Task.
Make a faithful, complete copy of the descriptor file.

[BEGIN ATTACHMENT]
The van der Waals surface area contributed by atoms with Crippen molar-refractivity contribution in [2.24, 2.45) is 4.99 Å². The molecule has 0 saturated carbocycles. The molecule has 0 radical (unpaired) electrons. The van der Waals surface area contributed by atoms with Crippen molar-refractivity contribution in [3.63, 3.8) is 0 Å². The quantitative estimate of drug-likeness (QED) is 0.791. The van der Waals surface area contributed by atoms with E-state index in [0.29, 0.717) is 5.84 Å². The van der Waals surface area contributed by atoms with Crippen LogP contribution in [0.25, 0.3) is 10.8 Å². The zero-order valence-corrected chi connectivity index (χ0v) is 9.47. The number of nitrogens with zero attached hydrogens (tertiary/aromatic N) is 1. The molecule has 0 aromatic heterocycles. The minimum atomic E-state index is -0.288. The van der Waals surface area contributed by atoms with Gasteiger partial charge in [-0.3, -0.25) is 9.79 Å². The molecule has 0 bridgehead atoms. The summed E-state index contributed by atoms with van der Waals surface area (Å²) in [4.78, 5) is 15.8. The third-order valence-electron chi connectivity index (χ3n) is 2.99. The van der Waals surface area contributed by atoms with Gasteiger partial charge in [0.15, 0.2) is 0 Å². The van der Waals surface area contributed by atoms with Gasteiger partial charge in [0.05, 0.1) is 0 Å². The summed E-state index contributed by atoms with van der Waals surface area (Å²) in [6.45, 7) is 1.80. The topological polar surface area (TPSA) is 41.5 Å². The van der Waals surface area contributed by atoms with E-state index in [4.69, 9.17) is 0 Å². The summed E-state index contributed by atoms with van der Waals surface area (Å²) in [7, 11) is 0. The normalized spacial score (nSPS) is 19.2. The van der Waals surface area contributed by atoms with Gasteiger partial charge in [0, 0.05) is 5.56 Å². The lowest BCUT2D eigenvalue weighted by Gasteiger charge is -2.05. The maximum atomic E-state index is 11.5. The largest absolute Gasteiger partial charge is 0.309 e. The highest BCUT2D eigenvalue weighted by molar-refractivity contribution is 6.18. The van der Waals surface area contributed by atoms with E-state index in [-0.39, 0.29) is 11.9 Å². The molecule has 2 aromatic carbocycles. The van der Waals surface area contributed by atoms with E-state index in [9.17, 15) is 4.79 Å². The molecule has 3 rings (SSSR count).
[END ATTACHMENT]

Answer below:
The van der Waals surface area contributed by atoms with Crippen molar-refractivity contribution in [2.24, 2.45) is 4.99 Å². The molecule has 0 saturated carbocycles. The molecule has 0 radical (unpaired) electrons. The van der Waals surface area contributed by atoms with Crippen molar-refractivity contribution in [3.63, 3.8) is 0 Å². The quantitative estimate of drug-likeness (QED) is 0.791. The van der Waals surface area contributed by atoms with E-state index in [0.29, 0.717) is 5.84 Å². The van der Waals surface area contributed by atoms with Crippen LogP contribution in [0.25, 0.3) is 10.8 Å². The zero-order valence-corrected chi connectivity index (χ0v) is 9.47. The number of nitrogens with zero attached hydrogens (tertiary/aromatic N) is 1. The molecule has 0 aromatic heterocycles. The minimum atomic E-state index is -0.288. The van der Waals surface area contributed by atoms with Gasteiger partial charge in [-0.3, -0.25) is 9.79 Å². The molecule has 0 bridgehead atoms. The summed E-state index contributed by atoms with van der Waals surface area (Å²) in [4.78, 5) is 15.8. The third-order valence-electron chi connectivity index (χ3n) is 2.99. The van der Waals surface area contributed by atoms with Gasteiger partial charge in [0.15, 0.2) is 0 Å². The van der Waals surface area contributed by atoms with Gasteiger partial charge in [0.05, 0.1) is 0 Å². The summed E-state index contributed by atoms with van der Waals surface area (Å²) in [6.45, 7) is 1.80. The topological polar surface area (TPSA) is 41.5 Å². The van der Waals surface area contributed by atoms with E-state index in [4.69, 9.17) is 0 Å². The summed E-state index contributed by atoms with van der Waals surface area (Å²) in [7, 11) is 0. The normalized spacial score (nSPS) is 19.2. The van der Waals surface area contributed by atoms with Gasteiger partial charge in [0, 0.05) is 5.56 Å². The lowest BCUT2D eigenvalue weighted by Gasteiger charge is -2.05. The maximum atomic E-state index is 11.5. The largest absolute Gasteiger partial charge is 0.309 e. The highest BCUT2D eigenvalue weighted by molar-refractivity contribution is 6.18. The van der Waals surface area contributed by atoms with E-state index in [-0.39, 0.29) is 11.9 Å². The molecule has 2 aromatic carbocycles. The van der Waals surface area contributed by atoms with E-state index in [9.17, 15) is 4.79 Å². The molecule has 3 rings (SSSR count).